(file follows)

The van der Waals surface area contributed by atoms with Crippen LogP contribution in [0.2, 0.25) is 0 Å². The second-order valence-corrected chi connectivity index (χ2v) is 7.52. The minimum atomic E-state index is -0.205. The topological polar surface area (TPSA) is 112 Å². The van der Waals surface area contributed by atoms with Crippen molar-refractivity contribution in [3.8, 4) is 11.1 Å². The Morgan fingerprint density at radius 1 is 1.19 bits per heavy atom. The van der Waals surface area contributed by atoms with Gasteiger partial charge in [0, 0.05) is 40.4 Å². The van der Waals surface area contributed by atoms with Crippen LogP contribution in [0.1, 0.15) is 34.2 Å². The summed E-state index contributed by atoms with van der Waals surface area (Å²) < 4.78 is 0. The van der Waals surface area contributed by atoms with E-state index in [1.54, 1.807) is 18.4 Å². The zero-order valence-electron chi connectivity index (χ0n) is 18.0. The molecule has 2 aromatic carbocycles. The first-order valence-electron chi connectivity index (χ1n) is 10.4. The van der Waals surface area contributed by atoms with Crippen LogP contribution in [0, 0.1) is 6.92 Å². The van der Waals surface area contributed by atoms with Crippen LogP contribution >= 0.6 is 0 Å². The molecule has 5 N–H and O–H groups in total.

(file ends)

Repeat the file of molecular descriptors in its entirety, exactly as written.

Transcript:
The van der Waals surface area contributed by atoms with Crippen LogP contribution in [0.2, 0.25) is 0 Å². The second-order valence-corrected chi connectivity index (χ2v) is 7.52. The minimum atomic E-state index is -0.205. The topological polar surface area (TPSA) is 112 Å². The van der Waals surface area contributed by atoms with Crippen molar-refractivity contribution in [3.8, 4) is 11.1 Å². The Morgan fingerprint density at radius 1 is 1.19 bits per heavy atom. The van der Waals surface area contributed by atoms with Gasteiger partial charge in [0, 0.05) is 40.4 Å². The van der Waals surface area contributed by atoms with Crippen LogP contribution in [0.1, 0.15) is 34.2 Å². The summed E-state index contributed by atoms with van der Waals surface area (Å²) < 4.78 is 0. The van der Waals surface area contributed by atoms with E-state index in [1.54, 1.807) is 18.4 Å². The zero-order valence-electron chi connectivity index (χ0n) is 18.0. The molecule has 2 aromatic carbocycles. The first-order valence-electron chi connectivity index (χ1n) is 10.4. The van der Waals surface area contributed by atoms with Crippen LogP contribution in [0, 0.1) is 6.92 Å². The van der Waals surface area contributed by atoms with Crippen LogP contribution >= 0.6 is 0 Å². The molecule has 5 N–H and O–H groups in total.